Eleni Chatzi: Catalogue data in Spring Semester 2022

Name Prof. Dr. Eleni Chatzi
FieldStructural Mechanics and Monitoring
Address
Inst. f. Baustatik u. Konstruktion
ETH Zürich, HIL E 33.3
Stefano-Franscini-Platz 5
8093 Zürich
SWITZERLAND
Telephone+41 44 633 67 55
Fax+41 44 633 10 64
E-mailchatzi@ibk.baug.ethz.ch
URLhttp://www.chatzi.ibk.ethz.ch/
DepartmentCivil, Environmental and Geomatic Engineering
RelationshipFull Professor

NumberTitleECTSHoursLecturers
101-0008-00LStructural Identification and Health Monitoring3 credits2GE. Chatzi, V. Ntertimanis
AbstractThis course will present methods for structural identification and health monitoring. We show how to exploit measurements of structural response (e.g. strains, deflections, accelerations) for evaluating structural condition, with the purpose of maintaining a safe and resilient infrastructure.
ObjectiveThis course aims at providing a graduate level introduction into the identification and condition assessment of structural systems.

Upon completion of the course, the students will be able to:
1. Test Structural Systems for assessing their condition, as this is expressed through measurements of dynamic response.
2. Analyse vibration signals for identifying characteristic structural properties, such as frequencies, mode shapes and damping, based on noisy measurements of the structural response.
3. Formulate structural equations in the time and frequency domain
4. Identify possible damage into the structure by picking up statistical changes in the structural behavior
ContentThe course will include theory and algorithms for system identification, programming assignments, as well as laboratory and field testing, thereby offering a well-rounded overview of the ways in which we may extract response data from structures.

The topics to be covered are :

1. Elements of Vibration Theory
2. Transform Domain Methods
3. Digital Signals (P
4. Nonparametric Identification for processing test and measurement data
(transient, correlation, spectral analysis)
5. Parametric Identification (time series analysis, transfer functions)

A series of computer/lab exercises and in-class demonstrations will take place, providing a "hands-on" feel for the course topics.

Grading:
- This course offers optional homework as learning tasks, which can improve the grade of the end-​of-semester examination up to 0.25 grade points (bonus).
- The learning tasks will be taken into account if all 3 homeworks are submitted. The maximum grade of 6 can also be achieved by sitting the final examination only.
Lecture notesThe course script is composed by the lecture slides, which are available online and will be continuously updated throughout the duration of the course: https://chatzi.ibk.ethz.ch/education/structural-identification-and-health-monitoring.html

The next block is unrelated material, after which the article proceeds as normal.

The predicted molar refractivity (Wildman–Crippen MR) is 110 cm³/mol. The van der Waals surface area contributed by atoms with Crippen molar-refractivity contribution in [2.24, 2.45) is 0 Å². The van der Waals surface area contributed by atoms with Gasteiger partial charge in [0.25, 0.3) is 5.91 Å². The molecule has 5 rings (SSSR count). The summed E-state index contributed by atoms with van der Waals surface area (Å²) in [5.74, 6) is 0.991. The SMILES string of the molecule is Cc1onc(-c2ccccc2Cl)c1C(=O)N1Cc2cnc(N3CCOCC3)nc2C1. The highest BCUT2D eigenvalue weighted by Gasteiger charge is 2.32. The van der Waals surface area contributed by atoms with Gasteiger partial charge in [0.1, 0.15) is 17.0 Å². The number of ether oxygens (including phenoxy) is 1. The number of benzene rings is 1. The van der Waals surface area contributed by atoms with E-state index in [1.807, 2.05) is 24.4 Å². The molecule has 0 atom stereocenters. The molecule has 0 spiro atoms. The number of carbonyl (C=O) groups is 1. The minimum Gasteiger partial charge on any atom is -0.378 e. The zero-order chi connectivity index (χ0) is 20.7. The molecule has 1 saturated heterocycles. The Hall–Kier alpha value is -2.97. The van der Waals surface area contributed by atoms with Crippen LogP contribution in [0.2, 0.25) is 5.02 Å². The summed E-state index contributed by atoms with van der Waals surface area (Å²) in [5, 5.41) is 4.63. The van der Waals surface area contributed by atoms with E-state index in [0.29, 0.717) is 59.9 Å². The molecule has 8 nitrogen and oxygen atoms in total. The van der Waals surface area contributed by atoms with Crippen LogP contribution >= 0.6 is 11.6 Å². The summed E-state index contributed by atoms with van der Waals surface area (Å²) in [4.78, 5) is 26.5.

LiteratureSuggested Reading:
T. Söderström and P. Stoica: System Identification, Prentice Hall International: http://user.it.uu.se/~ts/sysidbook.pdf
Prerequisites / NoticeFamiliarity with MATLAB is advised.
101-0114-00LTheory of Structures II Information 5 credits5GE. Chatzi
AbstractThis course offers the foundation to advanced consideration for structural analysis. This includes the solution of indeterminate systems via use of the Deformation Method and Matric Structural Analysis, as well as the solution of systems with nonlinear material behavior (e.g. due to plasticity).
ObjectiveMastering the methods of analysis for statically indeterminate beam and frame structures
Extending the understanding of the response of beam and frame structures by accounting for plasticity effects
Ability to reasonably interpret and check the results of numerical analyses
ContentLinear analysis of beam and frame structures
Force (flexibility) method
Displacement (stiffness) method
Matrix analysis

Nonlinear analysis of beam and frame structures
Elastic - plastic systems
Limit (failure) analysis
LiteratureSimon Zweidler, "Baustatik II", 2017.
Peter Marti, "Theory of Structures", Wiley, 2013, 679 pp.
Prerequisites / NoticePrerequisite: "Theory of Structures I"
101-0158-01LMethod of Finite Elements I Information 5 credits3GE. Chatzi, P. Steffen
AbstractThe course introduces students to the fundamental concepts of the Method of Finite Elements, including element formulations, numerical solution procedures and modelling details. We aim to equip students with the ability to code algorithms (based on Python) for the solution of practical problems of structural analysis.
DISCLAIMER: the course is not an introduction to commercial software.
ObjectiveThe Direct Stiffness Method is revisited and the basic principles of Matrix Structural Analysis are overviewed.
The basic theoretical concepts of the Method of Finite Elements are imparted and perspectives for problem solving procedures are provided.
Linear finite element models for truss and continuum elements are introduced and their application for structural elements is demonstrated.
The Method of Finite Elements is implemented on practical problems through accompanying demonstrations and assignments.
Content1) Introductory Concepts
Matrices and linear algebra - short review.

2) The Direct Stiffness Method
Demos and exercises in Python

3) Formulation of the Method of Finite Elements.
- The Principle of Virtual Work
- Isoparametric formulations
- 1D Elements (truss, beam)
- 2D Elements (plane stress/strain)
Demos and exercises in Python

4) Practical application of the Method of Finite Elements.
- Practical Considerations
- Results Interpretation
- Exercises, where structural case studies are modelled and analyzed